Should climate scientists slash air miles to set an example?

Academics have responsibility to lower their carbon footprint by choosing transport options carefully, says Tyndall Centre

(Pic: Adrian Pingstone)

(Pic: Adrian Pingstone)

By Ed King

Climate scientists should lead by example and radically curb the number of flights they take, a working paper by the Tyndall Centre for Climate Change Research recommends.

Academics are among the world’s highest emitters of greenhouse gases linked to flying, due to the demands of overseas conferences, fieldwork and meetings. That is unacceptable, the paper argues.

The authors, who include Tyndall Centre director Corinne Le Quéré, say the choices of scientists “cannot be viewed in isolation” from their day jobs.

“Although any one scientist’s emissions will have a negligible effect on the climate system, it is nevertheless critical to science communication whether or not their actions are perceived to be consistent with the message that real and urgent action on emissions is needed,” they write.

The paper proposes all researchers run their transport plans through a “Travel Tracker”, where hours in motion, emissions and the need to fly are calculated.

“In order to encourage a culture of low-carbon research and transparency, the total emissions and hours-equivalent should be published for institutions that select to tackle their carbon emissions,” they say.

Aviation emissions increased 53% between 1990 and 2011 and are set to continue rising as flight levels in developing countries take off.

An online survey with 79 members of the Tyndall Centre for Climate Change Research in 2012 found 78% had flown that year, with an average of 2.3 flights per person.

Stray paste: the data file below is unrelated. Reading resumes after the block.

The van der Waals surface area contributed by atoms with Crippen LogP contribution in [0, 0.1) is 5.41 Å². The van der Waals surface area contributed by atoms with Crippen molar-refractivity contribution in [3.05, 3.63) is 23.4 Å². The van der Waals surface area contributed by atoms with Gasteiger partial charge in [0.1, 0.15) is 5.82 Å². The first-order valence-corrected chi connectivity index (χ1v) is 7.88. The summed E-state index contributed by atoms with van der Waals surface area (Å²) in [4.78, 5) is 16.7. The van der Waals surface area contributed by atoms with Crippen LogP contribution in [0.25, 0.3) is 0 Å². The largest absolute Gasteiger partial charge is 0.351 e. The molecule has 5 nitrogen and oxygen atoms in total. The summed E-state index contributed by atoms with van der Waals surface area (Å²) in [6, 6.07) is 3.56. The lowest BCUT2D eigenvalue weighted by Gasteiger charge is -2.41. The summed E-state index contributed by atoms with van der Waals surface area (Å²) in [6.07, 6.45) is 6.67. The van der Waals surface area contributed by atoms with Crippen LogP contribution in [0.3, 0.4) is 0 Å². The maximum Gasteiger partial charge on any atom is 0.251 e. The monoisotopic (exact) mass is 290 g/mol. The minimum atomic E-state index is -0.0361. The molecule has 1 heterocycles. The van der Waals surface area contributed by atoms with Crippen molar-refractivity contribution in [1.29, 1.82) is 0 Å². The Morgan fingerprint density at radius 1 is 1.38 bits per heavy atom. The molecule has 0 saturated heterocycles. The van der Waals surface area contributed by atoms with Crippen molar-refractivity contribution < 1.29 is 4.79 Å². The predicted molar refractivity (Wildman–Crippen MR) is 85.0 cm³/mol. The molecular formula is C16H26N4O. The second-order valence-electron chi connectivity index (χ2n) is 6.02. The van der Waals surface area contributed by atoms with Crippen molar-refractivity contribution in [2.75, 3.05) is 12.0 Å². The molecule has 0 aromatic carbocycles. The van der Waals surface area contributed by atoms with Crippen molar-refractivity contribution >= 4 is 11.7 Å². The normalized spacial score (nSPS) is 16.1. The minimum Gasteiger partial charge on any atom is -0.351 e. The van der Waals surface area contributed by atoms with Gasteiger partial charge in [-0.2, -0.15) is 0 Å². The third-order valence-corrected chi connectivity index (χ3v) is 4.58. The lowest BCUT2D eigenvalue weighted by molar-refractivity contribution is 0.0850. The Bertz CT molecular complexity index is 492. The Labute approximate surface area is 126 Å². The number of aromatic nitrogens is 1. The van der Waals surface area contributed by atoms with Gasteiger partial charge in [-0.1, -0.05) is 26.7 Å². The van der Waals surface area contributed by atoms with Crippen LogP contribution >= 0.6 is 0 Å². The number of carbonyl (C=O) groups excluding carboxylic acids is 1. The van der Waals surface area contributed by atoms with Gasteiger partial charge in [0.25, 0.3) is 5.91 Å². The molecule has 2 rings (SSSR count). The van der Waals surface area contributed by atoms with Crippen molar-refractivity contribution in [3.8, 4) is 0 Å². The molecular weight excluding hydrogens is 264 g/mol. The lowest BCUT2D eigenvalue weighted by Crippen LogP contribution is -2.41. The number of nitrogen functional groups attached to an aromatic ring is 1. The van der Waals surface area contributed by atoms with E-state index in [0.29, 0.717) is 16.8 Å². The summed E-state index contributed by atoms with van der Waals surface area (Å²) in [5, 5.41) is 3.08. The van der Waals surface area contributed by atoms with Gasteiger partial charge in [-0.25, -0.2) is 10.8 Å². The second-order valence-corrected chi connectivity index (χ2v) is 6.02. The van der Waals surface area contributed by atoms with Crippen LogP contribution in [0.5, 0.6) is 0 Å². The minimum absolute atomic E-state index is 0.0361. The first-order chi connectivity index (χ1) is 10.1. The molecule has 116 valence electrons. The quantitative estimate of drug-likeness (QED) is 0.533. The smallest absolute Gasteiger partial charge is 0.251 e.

Airlines are investing in more efficient planes and greener fuels but these are projected to be insufficient to meet the emission cuts required in the sector.

“Aviation growth is irreconcilable with emissions reduction targets,” write the authors, who say the answer is to fly less rather than offset travel, which involves too many “ethical and technical issues”.

Where possible, academics should use online tools such as twitter, webcasts and virtual conference technology to take part in events, the authors suggest.

“Institutionally embedded support is vital to enable researchers to make the choice to either use alternative travel or communication modes,” they write.

Kevin Anderson, deputy director of the Tyndall Centre, told RTCC it was vital scientists made a stand against the rise of the aviation sector.

“Scientists are the best informed… we have all the information. It doesn’t make any difference to the veracity – the science is independent – but the credibility of our message is not,” he said.

“It is improved if we believe in our own science.”

Anderson, who has not flown since 2004, recently traveled to and from Iceland on a container ship to attend a meeting and argued other options were possible – even for fieldwork in Brazil.

“People have gone to the Amazon for years without flying,” he said.

“It changes how you think. You can decide, will it be challenging for my family if I am away for longer or challenging for a family on the coastline of Bangladesh who will have their home swept away by rising sea levels?”

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